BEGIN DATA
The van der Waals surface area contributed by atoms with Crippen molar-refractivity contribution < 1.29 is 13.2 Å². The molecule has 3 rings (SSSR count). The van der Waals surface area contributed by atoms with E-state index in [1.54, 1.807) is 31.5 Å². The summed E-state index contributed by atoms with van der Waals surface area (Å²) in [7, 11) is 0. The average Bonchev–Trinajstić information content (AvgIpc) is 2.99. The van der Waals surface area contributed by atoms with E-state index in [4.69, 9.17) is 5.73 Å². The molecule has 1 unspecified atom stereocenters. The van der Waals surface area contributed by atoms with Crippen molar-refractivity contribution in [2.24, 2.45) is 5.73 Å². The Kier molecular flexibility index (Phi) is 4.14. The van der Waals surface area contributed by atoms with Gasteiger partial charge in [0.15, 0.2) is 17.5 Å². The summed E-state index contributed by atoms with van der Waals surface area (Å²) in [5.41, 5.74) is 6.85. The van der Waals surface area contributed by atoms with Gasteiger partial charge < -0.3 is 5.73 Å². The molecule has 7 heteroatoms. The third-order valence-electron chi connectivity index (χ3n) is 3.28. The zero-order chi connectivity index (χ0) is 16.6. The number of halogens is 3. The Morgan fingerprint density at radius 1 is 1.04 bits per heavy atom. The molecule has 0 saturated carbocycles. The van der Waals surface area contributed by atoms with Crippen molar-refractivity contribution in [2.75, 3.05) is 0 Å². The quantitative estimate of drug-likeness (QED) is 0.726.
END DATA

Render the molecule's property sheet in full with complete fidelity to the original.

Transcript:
The van der Waals surface area contributed by atoms with Crippen molar-refractivity contribution < 1.29 is 13.2 Å². The molecule has 3 rings (SSSR count). The van der Waals surface area contributed by atoms with E-state index in [1.54, 1.807) is 31.5 Å². The summed E-state index contributed by atoms with van der Waals surface area (Å²) in [7, 11) is 0. The average Bonchev–Trinajstić information content (AvgIpc) is 2.99. The van der Waals surface area contributed by atoms with E-state index in [4.69, 9.17) is 5.73 Å². The molecule has 1 unspecified atom stereocenters. The van der Waals surface area contributed by atoms with Crippen molar-refractivity contribution in [2.24, 2.45) is 5.73 Å². The Kier molecular flexibility index (Phi) is 4.14. The van der Waals surface area contributed by atoms with Gasteiger partial charge in [0.15, 0.2) is 17.5 Å². The summed E-state index contributed by atoms with van der Waals surface area (Å²) in [5.41, 5.74) is 6.85. The van der Waals surface area contributed by atoms with Gasteiger partial charge < -0.3 is 5.73 Å². The molecule has 7 heteroatoms. The third-order valence-electron chi connectivity index (χ3n) is 3.28. The zero-order chi connectivity index (χ0) is 16.6. The number of halogens is 3. The Morgan fingerprint density at radius 1 is 1.04 bits per heavy atom. The molecule has 0 saturated carbocycles. The van der Waals surface area contributed by atoms with Crippen molar-refractivity contribution in [2.75, 3.05) is 0 Å². The quantitative estimate of drug-likeness (QED) is 0.726.